"Training day" Top 5 Page for this destination Mount Hood Favorite Tip by goingsolo
Mount Hood General: 34 reviews and 44 photos
Favorite thing: The day before our climb, we met our guides at 9 a.m. to go over gear and head out to a slope along the base of the mountain to learn some snow and ice techniques. The view and the day were so different than they had been when we trudged to this spot the year before. This time, we knew we were really going while last time we wandered out there knowing the next day's climb had been cancelled. The mountain was clearly visible while last year I almost wondered if it was there at all. And, instead of being pelted with snow, warm sunshine beamed down on us. It was hard to believe that it was the same place I'd been to a year before.
The soft snow did not make for the best training ground. One member of our group commented that it was like walking on mashed potatoes. I can't say whether that analogy is correct, but it was definitely difficult to step, plant crampons and do anything without sinking into the soft slush.
These are not the best conditions for learning the proper footing for gripping ice. The guides kept warning us that it would be different, and more difficult, to make the steps when it was ice our feet were touching as opposed to snow we were sinking into. I think this definitely made a difference and contributed to the difficulties the following day. If I'd known, I think I might have opted for hiking to a higher elevation and camping out, allowing for more practice on firmer ground.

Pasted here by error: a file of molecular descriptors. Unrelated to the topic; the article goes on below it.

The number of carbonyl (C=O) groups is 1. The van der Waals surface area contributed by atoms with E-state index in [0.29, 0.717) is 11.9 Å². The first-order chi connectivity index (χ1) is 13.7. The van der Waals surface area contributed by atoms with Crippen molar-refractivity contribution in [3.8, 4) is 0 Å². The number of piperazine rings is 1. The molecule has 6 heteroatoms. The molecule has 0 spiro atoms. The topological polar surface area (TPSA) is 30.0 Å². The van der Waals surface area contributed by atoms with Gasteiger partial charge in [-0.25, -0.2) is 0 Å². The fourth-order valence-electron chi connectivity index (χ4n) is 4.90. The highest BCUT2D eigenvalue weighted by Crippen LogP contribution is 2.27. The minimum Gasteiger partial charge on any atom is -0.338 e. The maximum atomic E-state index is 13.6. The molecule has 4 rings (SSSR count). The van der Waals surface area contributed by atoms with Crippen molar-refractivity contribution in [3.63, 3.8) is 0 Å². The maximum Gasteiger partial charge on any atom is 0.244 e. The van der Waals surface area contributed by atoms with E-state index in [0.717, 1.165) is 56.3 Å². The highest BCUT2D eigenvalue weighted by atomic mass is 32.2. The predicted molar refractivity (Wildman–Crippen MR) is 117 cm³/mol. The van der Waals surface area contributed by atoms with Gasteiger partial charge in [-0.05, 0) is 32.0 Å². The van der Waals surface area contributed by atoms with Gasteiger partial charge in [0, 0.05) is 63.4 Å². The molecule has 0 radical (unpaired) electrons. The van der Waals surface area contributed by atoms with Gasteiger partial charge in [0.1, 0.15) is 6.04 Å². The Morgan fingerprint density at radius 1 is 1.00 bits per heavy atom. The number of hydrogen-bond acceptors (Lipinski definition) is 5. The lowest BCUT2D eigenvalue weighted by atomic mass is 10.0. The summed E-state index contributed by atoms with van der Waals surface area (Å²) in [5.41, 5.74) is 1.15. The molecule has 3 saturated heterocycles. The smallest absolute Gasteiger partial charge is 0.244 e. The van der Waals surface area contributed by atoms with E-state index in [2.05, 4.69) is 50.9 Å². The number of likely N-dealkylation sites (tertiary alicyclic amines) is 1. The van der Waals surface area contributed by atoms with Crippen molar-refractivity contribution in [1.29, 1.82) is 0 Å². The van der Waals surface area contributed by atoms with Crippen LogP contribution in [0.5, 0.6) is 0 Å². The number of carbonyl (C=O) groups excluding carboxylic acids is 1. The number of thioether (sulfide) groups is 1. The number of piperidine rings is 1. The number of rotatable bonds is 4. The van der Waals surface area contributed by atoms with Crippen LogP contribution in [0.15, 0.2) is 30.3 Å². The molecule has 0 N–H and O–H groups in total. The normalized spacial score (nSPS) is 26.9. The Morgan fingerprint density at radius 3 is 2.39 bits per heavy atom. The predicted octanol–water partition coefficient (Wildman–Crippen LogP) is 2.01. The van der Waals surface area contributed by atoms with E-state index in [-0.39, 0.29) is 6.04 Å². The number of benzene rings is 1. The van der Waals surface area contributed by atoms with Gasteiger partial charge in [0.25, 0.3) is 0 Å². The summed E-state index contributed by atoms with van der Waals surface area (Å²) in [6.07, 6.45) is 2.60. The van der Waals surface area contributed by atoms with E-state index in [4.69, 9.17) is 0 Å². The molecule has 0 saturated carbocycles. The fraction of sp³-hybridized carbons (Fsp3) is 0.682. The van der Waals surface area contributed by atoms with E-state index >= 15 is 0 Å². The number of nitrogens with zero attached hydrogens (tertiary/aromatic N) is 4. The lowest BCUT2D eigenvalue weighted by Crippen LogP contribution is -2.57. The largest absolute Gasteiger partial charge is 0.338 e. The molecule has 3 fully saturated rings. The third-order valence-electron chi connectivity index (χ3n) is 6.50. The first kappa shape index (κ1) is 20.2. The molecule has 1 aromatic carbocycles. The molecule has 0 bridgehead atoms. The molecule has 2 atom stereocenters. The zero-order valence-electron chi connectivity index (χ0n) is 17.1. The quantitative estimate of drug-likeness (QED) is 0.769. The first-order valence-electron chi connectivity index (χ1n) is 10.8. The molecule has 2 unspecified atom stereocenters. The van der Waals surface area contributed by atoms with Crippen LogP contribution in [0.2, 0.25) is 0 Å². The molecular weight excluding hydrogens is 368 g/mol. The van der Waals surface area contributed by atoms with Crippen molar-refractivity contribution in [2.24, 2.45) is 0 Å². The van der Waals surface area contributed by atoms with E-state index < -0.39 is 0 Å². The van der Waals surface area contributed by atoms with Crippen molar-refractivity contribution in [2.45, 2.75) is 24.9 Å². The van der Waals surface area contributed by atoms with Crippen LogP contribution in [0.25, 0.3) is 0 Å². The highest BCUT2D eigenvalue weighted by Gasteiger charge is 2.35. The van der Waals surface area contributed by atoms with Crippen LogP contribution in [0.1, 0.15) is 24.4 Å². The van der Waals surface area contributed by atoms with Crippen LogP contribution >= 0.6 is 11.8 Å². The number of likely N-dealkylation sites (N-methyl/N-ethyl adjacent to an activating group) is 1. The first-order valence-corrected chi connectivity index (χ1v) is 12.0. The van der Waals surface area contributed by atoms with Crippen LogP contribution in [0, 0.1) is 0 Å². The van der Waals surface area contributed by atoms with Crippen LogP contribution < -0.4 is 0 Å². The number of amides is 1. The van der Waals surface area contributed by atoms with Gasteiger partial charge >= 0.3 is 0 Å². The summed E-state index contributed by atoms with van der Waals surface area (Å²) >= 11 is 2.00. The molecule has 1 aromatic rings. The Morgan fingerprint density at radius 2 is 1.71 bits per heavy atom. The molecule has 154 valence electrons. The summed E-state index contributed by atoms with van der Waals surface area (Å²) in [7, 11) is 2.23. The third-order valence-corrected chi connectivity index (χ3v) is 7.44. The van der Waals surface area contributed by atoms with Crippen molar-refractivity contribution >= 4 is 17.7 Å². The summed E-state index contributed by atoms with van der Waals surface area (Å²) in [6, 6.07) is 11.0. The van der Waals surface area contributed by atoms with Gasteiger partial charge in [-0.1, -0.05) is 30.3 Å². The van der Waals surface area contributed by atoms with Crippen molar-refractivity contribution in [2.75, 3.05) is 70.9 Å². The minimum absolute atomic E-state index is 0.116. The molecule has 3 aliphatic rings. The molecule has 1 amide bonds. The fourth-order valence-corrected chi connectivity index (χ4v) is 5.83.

Fondest memory: But spending the day at 6500 plus feet definitely helped. I didn't feel any of the symptoms of altitude the following day. Mount Hood is only 11,200 feet (and change), but altitude sickness can strike at any higher elevation. For me, I generally feel the dizziness which makes climbing, especially descending, difficult. I didn't have that problem to contend with the following day and credit the day of acclimitizing for this. But Hood would present me with other challenges.
We didn't finish training until nearly 4 p.m. and we told to be back by 1:30 a.m. to be ready for our 2 a.m. snowcat departure. That didn't leave much time for much more than a quick shower, a meal and an attempt to get some sleep.
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